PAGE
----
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Gravel Road vs. Dirt Road: Which One Is Right for You?

By Frank Elswick on 09/14/2017

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Gravel and dirt roads offer a cost-effective alternative to paved roads; here’s how these two surfacing methods compare to one another.

As unacceptable paved road conditions and limited infrastructure budgets prompt municipalities around the country to go the dirt or gravel route, the benefits of these unpaved alternatives have become clear. As stated in the Federal Highway Administration’s (FHWA) Gravel Roads Maintenance Design Manual, well-maintained dirt and gravel roads can cost less to construct and maintain, and are better for the environment.

These unpaved surfaces also help lower traffic speeds and thus improve safety for local communities, while the damage done to dirt and gravel roads through wear and tear can be repaired with greater ease and at lower costs. But when it comes to unpaved surfaces, there are two distinct options: dirt and gravel. What’s the difference between the two, and which is right for you?

Dirt vs. Gravel

Although a cost-effective alternative, dirt and gravel roads do come with their own challenges -- thankfully, all are easily remedied with effective maintenance solutions. Both dirt and gravel roads are more susceptible to water accumulation than paved roadways, which can result in washboarding, ruts, potholes, and erosion if not properly addressed. To ensure effective drainage, unpaved roads need to be built with a “crowned” surface that allows water to run off the road and into ditches along either side. Therefore, regular reshaping and grading are necessary practices for these unpaved roadways.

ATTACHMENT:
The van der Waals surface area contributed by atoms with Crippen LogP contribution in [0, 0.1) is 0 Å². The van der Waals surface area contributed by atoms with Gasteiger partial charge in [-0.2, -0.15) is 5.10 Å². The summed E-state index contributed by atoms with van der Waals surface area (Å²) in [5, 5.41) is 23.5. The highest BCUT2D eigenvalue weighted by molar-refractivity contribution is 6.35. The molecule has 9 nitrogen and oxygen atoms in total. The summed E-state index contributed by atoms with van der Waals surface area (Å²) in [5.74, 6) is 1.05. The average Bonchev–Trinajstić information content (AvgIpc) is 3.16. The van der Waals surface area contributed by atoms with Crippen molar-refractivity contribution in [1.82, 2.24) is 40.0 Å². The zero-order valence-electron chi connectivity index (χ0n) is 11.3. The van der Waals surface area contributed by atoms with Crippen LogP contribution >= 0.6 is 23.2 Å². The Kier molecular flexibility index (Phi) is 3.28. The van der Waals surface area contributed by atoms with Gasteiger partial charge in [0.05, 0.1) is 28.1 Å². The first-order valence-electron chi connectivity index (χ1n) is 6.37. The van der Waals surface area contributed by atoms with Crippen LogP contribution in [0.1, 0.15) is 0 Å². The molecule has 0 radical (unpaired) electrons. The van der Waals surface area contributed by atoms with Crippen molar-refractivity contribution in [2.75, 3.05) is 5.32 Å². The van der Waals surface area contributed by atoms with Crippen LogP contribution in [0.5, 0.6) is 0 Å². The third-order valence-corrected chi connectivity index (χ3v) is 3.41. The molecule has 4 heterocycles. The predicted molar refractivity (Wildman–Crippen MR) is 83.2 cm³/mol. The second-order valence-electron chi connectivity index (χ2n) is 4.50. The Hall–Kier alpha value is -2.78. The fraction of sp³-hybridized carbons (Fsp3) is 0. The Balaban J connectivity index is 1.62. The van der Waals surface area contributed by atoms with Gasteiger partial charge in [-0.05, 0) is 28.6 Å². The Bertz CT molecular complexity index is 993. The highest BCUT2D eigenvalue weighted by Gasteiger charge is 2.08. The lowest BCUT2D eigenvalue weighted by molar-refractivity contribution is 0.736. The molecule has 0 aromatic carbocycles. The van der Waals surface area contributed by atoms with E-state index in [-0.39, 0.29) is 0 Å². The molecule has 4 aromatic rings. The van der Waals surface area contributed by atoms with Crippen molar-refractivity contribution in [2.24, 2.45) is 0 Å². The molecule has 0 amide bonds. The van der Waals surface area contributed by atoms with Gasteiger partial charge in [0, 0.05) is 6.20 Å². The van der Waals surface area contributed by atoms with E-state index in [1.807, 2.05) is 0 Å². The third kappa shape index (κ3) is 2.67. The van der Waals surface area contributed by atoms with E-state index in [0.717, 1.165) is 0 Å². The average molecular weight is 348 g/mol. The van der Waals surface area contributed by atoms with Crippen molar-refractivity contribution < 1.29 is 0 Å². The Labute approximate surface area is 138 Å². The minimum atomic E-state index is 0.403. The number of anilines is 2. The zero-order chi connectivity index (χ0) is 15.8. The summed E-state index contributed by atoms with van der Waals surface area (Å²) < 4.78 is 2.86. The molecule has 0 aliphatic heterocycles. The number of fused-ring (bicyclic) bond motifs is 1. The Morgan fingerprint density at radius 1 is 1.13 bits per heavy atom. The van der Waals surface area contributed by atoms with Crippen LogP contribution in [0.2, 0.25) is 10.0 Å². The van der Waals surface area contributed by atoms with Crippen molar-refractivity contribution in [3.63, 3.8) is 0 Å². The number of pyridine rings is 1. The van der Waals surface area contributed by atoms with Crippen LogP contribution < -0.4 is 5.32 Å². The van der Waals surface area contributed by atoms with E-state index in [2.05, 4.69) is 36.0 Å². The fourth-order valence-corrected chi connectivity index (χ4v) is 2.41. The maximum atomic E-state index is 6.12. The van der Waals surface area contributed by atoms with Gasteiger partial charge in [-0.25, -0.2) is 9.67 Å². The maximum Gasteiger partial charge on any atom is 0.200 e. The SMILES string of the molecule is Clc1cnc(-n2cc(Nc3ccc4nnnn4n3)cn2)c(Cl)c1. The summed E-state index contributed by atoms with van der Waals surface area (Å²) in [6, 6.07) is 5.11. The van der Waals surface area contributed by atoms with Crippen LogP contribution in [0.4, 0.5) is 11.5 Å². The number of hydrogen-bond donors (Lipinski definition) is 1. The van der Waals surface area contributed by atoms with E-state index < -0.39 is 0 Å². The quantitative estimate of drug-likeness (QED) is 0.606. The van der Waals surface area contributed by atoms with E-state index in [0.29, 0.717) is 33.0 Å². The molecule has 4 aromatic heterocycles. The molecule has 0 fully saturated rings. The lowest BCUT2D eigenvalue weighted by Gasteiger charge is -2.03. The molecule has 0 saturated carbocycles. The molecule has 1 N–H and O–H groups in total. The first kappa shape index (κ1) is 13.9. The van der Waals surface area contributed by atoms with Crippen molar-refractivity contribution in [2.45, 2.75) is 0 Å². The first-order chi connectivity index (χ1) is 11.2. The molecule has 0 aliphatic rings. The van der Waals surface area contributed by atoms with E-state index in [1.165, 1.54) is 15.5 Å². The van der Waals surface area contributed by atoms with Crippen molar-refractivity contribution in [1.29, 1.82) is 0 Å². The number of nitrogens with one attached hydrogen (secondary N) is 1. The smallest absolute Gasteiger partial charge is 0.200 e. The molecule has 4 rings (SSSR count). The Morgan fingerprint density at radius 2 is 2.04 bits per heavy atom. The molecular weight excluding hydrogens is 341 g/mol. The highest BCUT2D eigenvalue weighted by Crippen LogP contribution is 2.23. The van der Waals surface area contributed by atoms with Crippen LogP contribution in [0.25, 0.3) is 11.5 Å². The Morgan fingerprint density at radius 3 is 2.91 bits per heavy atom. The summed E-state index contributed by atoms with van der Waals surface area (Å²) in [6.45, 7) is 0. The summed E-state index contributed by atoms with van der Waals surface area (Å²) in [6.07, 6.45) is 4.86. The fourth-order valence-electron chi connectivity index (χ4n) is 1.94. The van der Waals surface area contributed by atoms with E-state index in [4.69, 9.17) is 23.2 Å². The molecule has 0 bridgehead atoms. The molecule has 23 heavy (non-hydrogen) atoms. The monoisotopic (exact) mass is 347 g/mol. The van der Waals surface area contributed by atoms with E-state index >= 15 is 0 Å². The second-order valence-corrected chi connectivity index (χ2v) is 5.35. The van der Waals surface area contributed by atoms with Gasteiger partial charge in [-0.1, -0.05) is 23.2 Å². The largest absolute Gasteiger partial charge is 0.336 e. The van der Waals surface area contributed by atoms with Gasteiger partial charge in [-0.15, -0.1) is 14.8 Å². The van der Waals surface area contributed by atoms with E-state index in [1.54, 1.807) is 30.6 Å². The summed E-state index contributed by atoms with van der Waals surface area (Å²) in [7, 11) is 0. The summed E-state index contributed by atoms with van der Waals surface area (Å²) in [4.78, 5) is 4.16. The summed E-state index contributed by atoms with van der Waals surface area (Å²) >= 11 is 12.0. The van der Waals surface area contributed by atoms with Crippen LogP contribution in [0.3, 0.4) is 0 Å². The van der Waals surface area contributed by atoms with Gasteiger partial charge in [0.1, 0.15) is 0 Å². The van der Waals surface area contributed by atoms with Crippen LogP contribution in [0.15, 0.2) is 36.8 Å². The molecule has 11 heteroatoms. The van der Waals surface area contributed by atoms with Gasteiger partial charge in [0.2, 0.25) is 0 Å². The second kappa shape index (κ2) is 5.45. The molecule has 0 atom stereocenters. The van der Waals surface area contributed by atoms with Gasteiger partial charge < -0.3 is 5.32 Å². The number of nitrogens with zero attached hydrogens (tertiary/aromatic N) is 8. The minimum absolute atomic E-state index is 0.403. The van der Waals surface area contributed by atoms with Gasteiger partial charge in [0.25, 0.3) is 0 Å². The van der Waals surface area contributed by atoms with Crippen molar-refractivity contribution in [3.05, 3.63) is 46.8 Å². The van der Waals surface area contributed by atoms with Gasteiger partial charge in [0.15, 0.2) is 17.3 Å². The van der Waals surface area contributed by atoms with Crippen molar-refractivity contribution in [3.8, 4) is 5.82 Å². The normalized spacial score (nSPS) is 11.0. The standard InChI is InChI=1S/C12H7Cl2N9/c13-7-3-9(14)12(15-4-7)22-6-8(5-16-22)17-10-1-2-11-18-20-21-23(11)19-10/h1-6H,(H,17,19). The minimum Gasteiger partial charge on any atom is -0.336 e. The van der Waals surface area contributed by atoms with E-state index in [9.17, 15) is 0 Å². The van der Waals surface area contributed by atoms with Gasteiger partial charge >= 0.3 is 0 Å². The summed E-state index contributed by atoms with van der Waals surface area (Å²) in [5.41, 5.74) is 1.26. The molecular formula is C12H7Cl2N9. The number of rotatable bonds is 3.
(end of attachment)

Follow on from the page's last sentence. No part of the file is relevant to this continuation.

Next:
Weak subgrade can also pose an issue during the unpaved road construction process. Weak or wet subgrade can’t sustain heavy loads, and will result in ruts and potholes in both dirt and gravel road surfaces. In the case of gravel, a woven or non-woven synthetic fabric called a geotextile can be placed atop the subgrade and underneath the gravel to strengthen the road surface. Choosing high-quality gravel at the outset can also help offset certain surface deterioration issues. But in the case of dirt roads, since the subgrade or native soil itself comprises the road surface, such fixes aren’t applicable.

Midwest Offers Solutions For Any Road Surface

Midwest’s soil stabilization and natural paving solutions ensure that dirt roads built with native soils can be just as strong and perform just as well as paved or gravel surfaces. Utilizing our patented GreenPaveTM soil stabilization technology, Midwest’s field experts construct strong, sustainable surfaces from native soils. The GreenPave approach ensures the most cost-efficient, durable surface possible, strengthening the sub-base and creating an end product that requires minimal long-term maintenance. Meanwhile, fugitive airborne dust is a major issue on both gravel and dirt roads. Dust kicked up by passing traffic can pose a health hazard, impair visibility, and negatively affect local ecosystems. Patented products like EK35® and EnviroKleen® not only minimize the release of harmful dust particles, but also strengthen road surfaces and mitigate potholes and washboarding.

Both dirt and gravel are viable, cost-effective alternatives to conventional paving. Whichever you opt for, Midwest’s solutions ensure that your roadway is strong, environmentally-friendly, and aesthetically pleasing to boot.

About Author

Frank Elswick

Written by Frank Elswick

Frank is the sales unit manager of Midwest's road construction, natural paving markets.

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